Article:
Dean's tribute to 'a great pal' Stan Kielty

HALF back partner Ken Dean has led the tributes to Halifax's legendary number seven Stan Kielty, who died on New Year's Eve, aged 83.

The Castleford-born player, who had been ill for some time, holds Fax's record for senior appearances, playing a staggering 482 matches between 1946 and 1958, scoring 73 tries and kicking seven goals.

"Stan was a great pal and a great teammate," said Dean, whose name has become inextricably linked with Kielty's over the years.

"He was a marvellous player, but I felt he never really got the credit that he should have done.

"He was a hard little devil who never gave way and to play the number of games he did, at a time when you played the full 80 minutes every week, was a great achievement.

"He made me as a player, we spent all that time together and I always knew what he was going to do next.

"He was always thinking, always one step ahead of the opposition.

"The game has changed completely over the years, but I don't think the club has had a scrum half like him since."

Kielty began his professional career with Wakefield before moving to Fax, where he represented Yorkshire and England as the Thrum Hallers enjoyed the most sustained period of success in their history.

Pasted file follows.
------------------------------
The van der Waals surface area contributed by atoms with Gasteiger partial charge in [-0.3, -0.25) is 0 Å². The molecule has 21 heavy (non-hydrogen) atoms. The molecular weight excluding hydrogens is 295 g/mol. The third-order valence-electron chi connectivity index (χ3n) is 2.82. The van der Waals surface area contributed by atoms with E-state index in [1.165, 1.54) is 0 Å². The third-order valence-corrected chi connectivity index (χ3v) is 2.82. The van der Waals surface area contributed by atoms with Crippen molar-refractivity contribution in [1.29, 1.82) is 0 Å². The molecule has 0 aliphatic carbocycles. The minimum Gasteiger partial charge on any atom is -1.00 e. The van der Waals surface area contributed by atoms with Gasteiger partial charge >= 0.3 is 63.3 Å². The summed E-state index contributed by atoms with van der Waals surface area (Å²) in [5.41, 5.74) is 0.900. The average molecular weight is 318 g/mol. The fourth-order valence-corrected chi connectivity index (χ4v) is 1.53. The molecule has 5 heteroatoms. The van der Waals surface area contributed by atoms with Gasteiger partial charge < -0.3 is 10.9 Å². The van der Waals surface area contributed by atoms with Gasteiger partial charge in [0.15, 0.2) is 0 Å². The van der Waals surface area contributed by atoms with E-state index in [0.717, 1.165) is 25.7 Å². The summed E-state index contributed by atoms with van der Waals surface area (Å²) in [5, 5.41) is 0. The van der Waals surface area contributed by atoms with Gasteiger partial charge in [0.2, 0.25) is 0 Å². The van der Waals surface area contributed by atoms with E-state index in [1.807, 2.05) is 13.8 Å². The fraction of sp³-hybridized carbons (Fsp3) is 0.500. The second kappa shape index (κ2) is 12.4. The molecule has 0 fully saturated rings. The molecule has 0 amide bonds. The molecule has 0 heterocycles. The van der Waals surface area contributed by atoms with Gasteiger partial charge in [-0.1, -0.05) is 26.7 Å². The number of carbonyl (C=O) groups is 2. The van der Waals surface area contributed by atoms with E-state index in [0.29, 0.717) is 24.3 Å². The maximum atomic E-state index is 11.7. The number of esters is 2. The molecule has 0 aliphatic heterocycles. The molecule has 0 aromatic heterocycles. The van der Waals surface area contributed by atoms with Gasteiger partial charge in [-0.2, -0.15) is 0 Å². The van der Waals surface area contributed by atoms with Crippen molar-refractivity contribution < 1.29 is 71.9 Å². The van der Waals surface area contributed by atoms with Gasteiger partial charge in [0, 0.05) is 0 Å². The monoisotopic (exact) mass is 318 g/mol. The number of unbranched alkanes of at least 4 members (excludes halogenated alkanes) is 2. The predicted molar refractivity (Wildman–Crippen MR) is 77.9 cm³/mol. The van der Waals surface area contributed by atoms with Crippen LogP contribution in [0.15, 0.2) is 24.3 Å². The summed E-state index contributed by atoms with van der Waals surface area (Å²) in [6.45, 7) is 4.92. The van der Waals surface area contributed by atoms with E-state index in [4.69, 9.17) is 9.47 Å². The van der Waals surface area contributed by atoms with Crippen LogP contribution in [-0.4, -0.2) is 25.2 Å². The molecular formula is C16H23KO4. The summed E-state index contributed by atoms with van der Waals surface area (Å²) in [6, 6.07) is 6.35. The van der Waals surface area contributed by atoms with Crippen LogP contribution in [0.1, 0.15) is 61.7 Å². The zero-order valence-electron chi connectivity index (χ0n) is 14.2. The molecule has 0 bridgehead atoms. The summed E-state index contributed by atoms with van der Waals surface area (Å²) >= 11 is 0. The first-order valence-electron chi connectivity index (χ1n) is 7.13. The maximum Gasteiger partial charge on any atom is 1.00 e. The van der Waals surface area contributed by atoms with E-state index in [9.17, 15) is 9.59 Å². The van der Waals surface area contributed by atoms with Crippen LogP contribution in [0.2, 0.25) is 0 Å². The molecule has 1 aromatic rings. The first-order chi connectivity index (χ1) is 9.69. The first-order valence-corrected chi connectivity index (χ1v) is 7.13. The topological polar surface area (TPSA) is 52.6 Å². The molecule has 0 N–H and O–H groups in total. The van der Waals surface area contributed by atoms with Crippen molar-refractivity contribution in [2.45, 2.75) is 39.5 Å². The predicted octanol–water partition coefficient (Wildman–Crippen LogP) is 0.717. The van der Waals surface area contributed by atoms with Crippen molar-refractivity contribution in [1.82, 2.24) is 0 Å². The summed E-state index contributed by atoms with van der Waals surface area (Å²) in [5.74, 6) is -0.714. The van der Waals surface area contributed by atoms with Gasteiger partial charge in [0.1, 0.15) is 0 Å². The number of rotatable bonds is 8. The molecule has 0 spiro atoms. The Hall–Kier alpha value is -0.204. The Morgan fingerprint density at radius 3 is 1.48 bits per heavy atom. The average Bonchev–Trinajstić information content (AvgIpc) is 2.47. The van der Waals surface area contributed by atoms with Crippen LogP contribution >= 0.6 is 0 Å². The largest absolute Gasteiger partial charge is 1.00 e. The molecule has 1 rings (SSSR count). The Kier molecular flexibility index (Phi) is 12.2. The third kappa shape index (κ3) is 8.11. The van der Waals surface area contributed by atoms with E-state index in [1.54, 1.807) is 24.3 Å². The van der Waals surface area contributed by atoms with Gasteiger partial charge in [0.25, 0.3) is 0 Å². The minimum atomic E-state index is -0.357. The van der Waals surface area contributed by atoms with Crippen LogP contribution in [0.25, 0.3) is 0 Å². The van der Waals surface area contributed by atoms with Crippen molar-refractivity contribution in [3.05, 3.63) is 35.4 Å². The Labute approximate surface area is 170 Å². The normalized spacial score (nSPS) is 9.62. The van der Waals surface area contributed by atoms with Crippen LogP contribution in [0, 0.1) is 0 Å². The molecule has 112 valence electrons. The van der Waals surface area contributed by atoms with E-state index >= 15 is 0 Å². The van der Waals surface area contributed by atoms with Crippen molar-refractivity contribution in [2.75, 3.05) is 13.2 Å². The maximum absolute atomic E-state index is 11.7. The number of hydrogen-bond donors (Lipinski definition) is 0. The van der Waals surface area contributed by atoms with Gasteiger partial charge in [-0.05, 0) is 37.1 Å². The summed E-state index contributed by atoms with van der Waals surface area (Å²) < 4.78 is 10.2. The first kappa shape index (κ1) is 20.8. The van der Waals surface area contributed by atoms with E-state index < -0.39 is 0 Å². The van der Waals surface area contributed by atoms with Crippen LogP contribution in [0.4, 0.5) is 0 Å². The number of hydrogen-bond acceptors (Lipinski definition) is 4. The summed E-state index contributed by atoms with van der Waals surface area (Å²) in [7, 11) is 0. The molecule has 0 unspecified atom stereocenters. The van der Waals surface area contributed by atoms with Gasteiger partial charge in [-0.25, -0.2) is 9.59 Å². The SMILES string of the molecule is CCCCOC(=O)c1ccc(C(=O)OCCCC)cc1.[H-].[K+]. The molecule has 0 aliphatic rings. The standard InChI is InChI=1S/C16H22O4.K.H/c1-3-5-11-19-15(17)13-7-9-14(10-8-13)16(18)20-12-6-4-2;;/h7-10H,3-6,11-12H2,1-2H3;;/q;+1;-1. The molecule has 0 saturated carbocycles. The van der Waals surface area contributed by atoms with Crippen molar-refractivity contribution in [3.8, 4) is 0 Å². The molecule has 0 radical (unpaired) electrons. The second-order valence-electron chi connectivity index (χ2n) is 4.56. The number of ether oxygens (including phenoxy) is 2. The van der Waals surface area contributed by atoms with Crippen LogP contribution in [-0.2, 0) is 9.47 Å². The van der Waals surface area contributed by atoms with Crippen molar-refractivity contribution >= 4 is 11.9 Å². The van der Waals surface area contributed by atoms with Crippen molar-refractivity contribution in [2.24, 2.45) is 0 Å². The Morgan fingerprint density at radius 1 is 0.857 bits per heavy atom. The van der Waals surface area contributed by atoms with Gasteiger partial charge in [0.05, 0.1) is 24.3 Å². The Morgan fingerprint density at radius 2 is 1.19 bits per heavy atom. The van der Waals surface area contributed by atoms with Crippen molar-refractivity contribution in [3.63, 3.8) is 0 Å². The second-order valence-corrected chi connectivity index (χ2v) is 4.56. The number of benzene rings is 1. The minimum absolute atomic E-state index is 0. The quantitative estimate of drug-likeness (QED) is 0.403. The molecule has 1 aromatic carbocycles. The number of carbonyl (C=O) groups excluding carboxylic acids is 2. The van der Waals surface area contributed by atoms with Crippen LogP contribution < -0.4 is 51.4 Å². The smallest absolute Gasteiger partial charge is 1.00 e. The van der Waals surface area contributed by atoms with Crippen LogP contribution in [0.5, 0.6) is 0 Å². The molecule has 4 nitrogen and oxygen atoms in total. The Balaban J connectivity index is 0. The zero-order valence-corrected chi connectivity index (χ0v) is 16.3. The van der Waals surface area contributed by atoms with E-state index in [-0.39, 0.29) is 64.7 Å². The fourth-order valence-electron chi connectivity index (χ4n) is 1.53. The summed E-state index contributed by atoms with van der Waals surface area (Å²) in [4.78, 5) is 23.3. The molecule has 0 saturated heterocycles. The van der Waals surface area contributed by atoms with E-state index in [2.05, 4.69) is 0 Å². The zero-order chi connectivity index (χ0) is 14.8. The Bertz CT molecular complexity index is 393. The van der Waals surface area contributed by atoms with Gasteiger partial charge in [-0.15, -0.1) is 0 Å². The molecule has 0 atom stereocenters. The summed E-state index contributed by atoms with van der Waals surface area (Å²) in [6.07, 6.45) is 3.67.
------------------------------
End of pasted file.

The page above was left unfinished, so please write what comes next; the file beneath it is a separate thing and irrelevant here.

During his tenure, Fax won the Yorkshire Cup twice, the Yorkshire League four times and were Championship runners up three times.

Kielty also played in three Wembley finals, including the famous 1954 meeting with Warrington, which went to a replay at Odsal attended by more than 100,000 people.

He was controversially overlooked for that summer's tour to Australia, despite being widely regarded as the best number seven in the game.

The selectors opted to take Hunslet's Alf Burwell instead, a decision influenced heavily by the presence of Hunslet stand off Dickie Williams as captain and Hector Rawson, another Hunslet representative, as tour manager.

Kielty remained on Halifax's coaching staff after his retirement and spent two seasons as head coach after taking over from Albert Fearnley in 1966.

Later, he coached Bradford Northern before returning to Fax as a club scout.

Kielty, who lived at Highroad Well, leaves a widow, Maisie, two sons, three grandchildren and two great grandchildren.